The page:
Letters to the Editor

Your views in 200 words or less

Tag: golf

April
30th

US OPEN: Challenging course a win for viewers

Re: “Golfer takes first swings at Chambers Bay in tweet” (John McGrath column, 4-30).

When I watch a major golf tournament on TV, I am often lightly disappointed when the scores are far under par. This summer at Chambers Bay, I would love the winning score in the U.S. Open to be even-steven par.

No one complains at the Masters when a beautiful shot comes within 10 feet of the pin only to see it roll back 40 feet into the water. Wouldn’t it be thrilling to see these accomplished pros really have to earn every $7,000 shot?

 

July
30th

VETERANS: Nonprofit course still needs support

I was very pleased to see your article, “Golf at American Lake helps disabled vets get outdoors” (TNT, 7-29).

As mentioned in the article, the Veterans Affairs golf course, which is completely managed and cared for by more than 200 unpaid volunteers, offers training and rehabilitation through golf, regardless of the types of disabilities and injuries suffered by our troops.

The article also mentioned that pro golfer and living legend Jack Nicklaus has contributed his design services free of charge in order to expand the present nine holes of golf to 18 as the number of rounds played exceeds

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Sep.
16th

UPLACE: Study history to avoid a huge loss

The 2015 U.S. Open at Chambers Bay in University Place may profit from another major sporting event in another era: the 1923 Dempsey-Gibbons world’s championship prize fight in Shelby, Mont.

Shelby was a small town, approximately midway between Seattle and Minneapolis – somewhat similar to University Place between Seattle and Olympia. Shelby hoped to promote itself and boxing in the West; University Place hopes to promote itself and professional golf in the Northwest.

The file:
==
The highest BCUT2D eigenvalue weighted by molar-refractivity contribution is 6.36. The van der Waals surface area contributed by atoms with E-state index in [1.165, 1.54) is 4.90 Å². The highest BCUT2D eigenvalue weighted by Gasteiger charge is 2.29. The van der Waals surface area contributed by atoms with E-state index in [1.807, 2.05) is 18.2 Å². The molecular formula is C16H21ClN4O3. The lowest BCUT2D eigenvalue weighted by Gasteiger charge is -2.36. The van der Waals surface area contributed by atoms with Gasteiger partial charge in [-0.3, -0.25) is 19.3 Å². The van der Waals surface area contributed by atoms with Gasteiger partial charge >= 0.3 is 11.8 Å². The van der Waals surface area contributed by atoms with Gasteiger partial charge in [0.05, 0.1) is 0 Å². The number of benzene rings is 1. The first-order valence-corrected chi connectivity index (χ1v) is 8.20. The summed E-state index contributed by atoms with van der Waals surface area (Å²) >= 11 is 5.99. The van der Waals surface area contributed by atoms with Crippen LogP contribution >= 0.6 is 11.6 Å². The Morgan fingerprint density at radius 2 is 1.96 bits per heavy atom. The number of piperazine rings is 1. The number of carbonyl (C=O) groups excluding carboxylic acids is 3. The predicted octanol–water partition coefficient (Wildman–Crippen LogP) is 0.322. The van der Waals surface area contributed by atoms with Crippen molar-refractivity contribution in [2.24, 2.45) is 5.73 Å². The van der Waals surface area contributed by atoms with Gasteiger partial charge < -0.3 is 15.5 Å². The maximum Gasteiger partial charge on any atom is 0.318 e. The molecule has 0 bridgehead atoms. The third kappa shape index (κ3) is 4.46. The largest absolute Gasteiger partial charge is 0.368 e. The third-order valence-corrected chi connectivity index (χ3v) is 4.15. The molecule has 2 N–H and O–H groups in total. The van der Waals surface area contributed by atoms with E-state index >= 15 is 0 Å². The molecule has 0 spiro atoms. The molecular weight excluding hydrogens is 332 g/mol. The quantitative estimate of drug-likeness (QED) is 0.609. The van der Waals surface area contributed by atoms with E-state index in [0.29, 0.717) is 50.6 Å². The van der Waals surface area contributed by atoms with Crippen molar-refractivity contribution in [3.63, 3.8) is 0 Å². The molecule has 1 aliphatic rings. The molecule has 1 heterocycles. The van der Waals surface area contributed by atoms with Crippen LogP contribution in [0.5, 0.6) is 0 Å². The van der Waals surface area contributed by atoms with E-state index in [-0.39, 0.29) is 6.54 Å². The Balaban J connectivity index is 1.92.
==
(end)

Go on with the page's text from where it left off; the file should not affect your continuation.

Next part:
Both promoters, however, urgently needed an arena and more hotels, restaurants, utilities and transportation facilities to accommodate the crowds, competitors’ entourages and reporters. Few developers were willing to invest

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Aug.
15th

UPLACE: Don’t obligate citizens for Open costs

Re: “U.S. Open task force set” (TNT, 8-13).

University Place’s creation of a three council-member task force to support the U.S. Open is disturbing.

University Place is governed by a seven-member, elected City Council, not a three-member task force. Presumably, the new task force and its members will be subject to public open meetings laws, and meetings will be well-publicized and available for sewer ratepayer and city taxpayer comment and participation.

Ratepayers and taxpayers are already underwriting Chambers Bay course construction and operations losses to the tune of $31 million in loans and tax revenue diversions, without a firm

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Feb.
21st

CHAMBERS BAY: It’s about more than golf

Re: “Chambers still in the hole” (TNT, 2-18).

Chambers Bay golf course was not designed to be just another course but a tournament and tourist economic development attraction. Yet, every year The News Tribune does a budget-revenue analysis without any consideration of the course’s real goals.

Ironically, you publish a photograph of a golfer from Chicago on the course. Someone might have asked that golfer what hotel he stayed in, where he ate his meals, if he rented a car.

A real analysis of the success of Chambers Bay would be to find out how much sales tax, car

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Jan.
9th

SUMNER: Links-style course a loser for city

Re: “Sumner golf course in the rough again” (TNT, 1-8).

In response to Sara Schilling’s excellent article on the demise of Sumner’s municipal golf course, the prospect of the course ever being run in the black is unlikely. Most local public golf courses, especially those within a 10-mile radius of any Boeing plant, live off revenue from evening nine-hole golf leagues and their weekend tournaments.

The green fees collected from simultaneous league groups sent off the front and back nines and income from drinks, hot dogs and buckets of range balls should easily cover course expenses.

So why is

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